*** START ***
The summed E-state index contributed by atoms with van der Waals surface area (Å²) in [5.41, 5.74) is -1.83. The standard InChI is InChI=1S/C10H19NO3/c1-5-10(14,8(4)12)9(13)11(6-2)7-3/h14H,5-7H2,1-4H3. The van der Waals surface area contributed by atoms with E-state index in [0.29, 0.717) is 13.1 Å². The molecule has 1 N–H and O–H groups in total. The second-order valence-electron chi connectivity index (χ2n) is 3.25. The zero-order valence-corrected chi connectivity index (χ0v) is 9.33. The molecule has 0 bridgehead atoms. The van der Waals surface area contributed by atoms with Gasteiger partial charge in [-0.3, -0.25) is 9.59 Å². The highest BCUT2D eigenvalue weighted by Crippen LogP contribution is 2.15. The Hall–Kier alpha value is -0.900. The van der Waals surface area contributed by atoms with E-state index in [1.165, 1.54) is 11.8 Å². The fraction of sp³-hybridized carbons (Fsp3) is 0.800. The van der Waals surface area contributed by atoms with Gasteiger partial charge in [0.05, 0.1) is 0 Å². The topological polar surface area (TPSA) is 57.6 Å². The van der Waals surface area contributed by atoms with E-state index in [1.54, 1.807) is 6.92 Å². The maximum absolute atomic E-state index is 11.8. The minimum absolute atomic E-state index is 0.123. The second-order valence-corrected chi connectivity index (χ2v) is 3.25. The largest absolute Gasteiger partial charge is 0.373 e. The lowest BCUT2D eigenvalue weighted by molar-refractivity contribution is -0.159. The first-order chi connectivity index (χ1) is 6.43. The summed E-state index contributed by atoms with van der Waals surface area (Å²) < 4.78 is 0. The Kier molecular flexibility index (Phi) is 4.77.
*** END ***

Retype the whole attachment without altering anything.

The summed E-state index contributed by atoms with van der Waals surface area (Å²) in [5.41, 5.74) is -1.83. The standard InChI is InChI=1S/C10H19NO3/c1-5-10(14,8(4)12)9(13)11(6-2)7-3/h14H,5-7H2,1-4H3. The van der Waals surface area contributed by atoms with E-state index in [0.29, 0.717) is 13.1 Å². The molecule has 1 N–H and O–H groups in total. The second-order valence-electron chi connectivity index (χ2n) is 3.25. The zero-order valence-corrected chi connectivity index (χ0v) is 9.33. The molecule has 0 bridgehead atoms. The van der Waals surface area contributed by atoms with Gasteiger partial charge in [-0.3, -0.25) is 9.59 Å². The highest BCUT2D eigenvalue weighted by Crippen LogP contribution is 2.15. The Hall–Kier alpha value is -0.900. The van der Waals surface area contributed by atoms with E-state index in [1.165, 1.54) is 11.8 Å². The fraction of sp³-hybridized carbons (Fsp3) is 0.800. The van der Waals surface area contributed by atoms with Gasteiger partial charge in [0.05, 0.1) is 0 Å². The topological polar surface area (TPSA) is 57.6 Å². The van der Waals surface area contributed by atoms with E-state index in [1.54, 1.807) is 6.92 Å². The maximum absolute atomic E-state index is 11.8. The minimum absolute atomic E-state index is 0.123. The second-order valence-corrected chi connectivity index (χ2v) is 3.25. The largest absolute Gasteiger partial charge is 0.373 e. The lowest BCUT2D eigenvalue weighted by molar-refractivity contribution is -0.159. The first-order chi connectivity index (χ1) is 6.43. The summed E-state index contributed by atoms with van der Waals surface area (Å²) < 4.78 is 0. The Kier molecular flexibility index (Phi) is 4.77.